The movie is still largely dismissed and disappoints most audiences, especially Americans who could not come to terms with the overt British humour that revolved around rent collectors and food shortages. A final print was released in America during 1963, introduced by an American comic named Allan Sherman who also sang over the credits.
This film is not the only time that Bela had problems with robots. For twelve episodes in The Phantom Creeps (1939) serial Bela ranted about the superior power of his robot and his plan for world domination, but the mechanical marvel failed to do very much until ten minutes into the last chapter and then, only four feet from the entrance to his house, the robot is blasted to smithereens.

Bela Lugosi arrives at Southampton, Britain in April 1951Producer George Minter had the film in the can many years before enterprising American distributor Jack H. Harris picked it up and tried to market it as a CARRY ON... film calling it CARRY ON VAMPIRE. He was of course prevented from doing so, and it was eventually released as MY SON THE VAMPIRE and as VAMPIRE OVER LONDON in 1963, eight years after Bela's death and eleven years after it was made.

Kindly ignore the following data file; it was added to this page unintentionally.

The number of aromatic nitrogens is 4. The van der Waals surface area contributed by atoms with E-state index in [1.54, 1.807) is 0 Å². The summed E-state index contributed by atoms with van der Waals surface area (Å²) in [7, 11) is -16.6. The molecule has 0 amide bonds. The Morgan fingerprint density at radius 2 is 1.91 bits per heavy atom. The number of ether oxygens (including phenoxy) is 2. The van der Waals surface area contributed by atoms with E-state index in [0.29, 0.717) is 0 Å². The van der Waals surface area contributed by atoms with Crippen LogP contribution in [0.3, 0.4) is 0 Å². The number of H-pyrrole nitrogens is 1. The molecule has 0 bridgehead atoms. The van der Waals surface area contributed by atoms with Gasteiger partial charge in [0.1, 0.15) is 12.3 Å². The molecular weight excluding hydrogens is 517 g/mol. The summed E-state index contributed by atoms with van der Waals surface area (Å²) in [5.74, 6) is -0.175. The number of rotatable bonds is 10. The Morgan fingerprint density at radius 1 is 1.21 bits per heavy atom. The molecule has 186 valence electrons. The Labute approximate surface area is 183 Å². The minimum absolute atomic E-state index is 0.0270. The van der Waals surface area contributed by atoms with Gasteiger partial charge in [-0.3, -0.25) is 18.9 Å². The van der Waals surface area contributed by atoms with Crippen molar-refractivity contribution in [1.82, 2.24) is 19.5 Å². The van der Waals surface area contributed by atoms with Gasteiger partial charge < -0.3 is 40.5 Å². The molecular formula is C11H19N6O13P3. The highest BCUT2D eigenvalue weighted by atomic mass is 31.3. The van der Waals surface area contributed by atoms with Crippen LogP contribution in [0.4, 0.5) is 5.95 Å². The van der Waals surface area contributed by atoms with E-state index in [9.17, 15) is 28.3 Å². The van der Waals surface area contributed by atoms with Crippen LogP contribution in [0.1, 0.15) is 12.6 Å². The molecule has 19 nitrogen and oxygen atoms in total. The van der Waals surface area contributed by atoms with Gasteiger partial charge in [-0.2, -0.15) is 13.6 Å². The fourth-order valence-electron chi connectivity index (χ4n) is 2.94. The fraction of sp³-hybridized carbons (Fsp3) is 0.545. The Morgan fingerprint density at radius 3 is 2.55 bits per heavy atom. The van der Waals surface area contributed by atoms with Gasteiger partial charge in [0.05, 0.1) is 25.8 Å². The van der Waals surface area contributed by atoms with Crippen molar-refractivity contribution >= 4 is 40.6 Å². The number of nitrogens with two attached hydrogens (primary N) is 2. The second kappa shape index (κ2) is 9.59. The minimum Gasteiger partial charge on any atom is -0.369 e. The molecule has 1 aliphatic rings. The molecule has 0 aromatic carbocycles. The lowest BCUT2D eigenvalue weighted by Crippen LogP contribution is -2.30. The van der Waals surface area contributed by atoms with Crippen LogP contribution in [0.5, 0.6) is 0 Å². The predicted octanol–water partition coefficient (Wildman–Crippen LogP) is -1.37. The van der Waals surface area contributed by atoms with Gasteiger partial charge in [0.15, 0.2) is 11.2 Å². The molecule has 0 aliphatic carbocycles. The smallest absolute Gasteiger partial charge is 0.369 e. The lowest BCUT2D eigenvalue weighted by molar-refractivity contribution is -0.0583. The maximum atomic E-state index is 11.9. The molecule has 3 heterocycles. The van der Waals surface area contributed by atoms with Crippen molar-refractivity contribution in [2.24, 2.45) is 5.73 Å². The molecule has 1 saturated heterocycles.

A re-edited version with new Lugosi footage was originally planned for American release, but KING ROBOT, as it would have been titled, never saw the light of day because Lugosi, only a year later, no longer matched the existing footage.

Richard Gordon and Bela LugosiFrom a British point-of-view, the film still contains an old world charm that echoes the pre-war asexual world of the Thirties, even including a coincidental cameo by British character actor and one time Will Hay stooge, Graham Moffatt. Despite many reasons to ignore the film, it is nevertheless entertaining and served its purpose as far as Bela was concerned by earning him $5000 that enabled him to buy his boat fare home.

A short news film exists of Bela arriving back in America during 1951 and among the many questions asked, one interviewer asked if there were any roles that Bela hankered to play. In his reply Bela revealed that he "...would really like to play comedies".
Now back in the States the future offered him an array of parts with actors in phoney gorilla suits, a transvestite film director, a giant rubber octopus and the notoriety of appearing in "the world's worst movie", the sad irony was that he would play, albeit unintentionally, the comedies he so longed to make.

See a detailed account of Bela in Britain in the book Vampire Over London

Official Bela Lugosi website Visit the official Bela Lugosi website.

Video available in the US. click here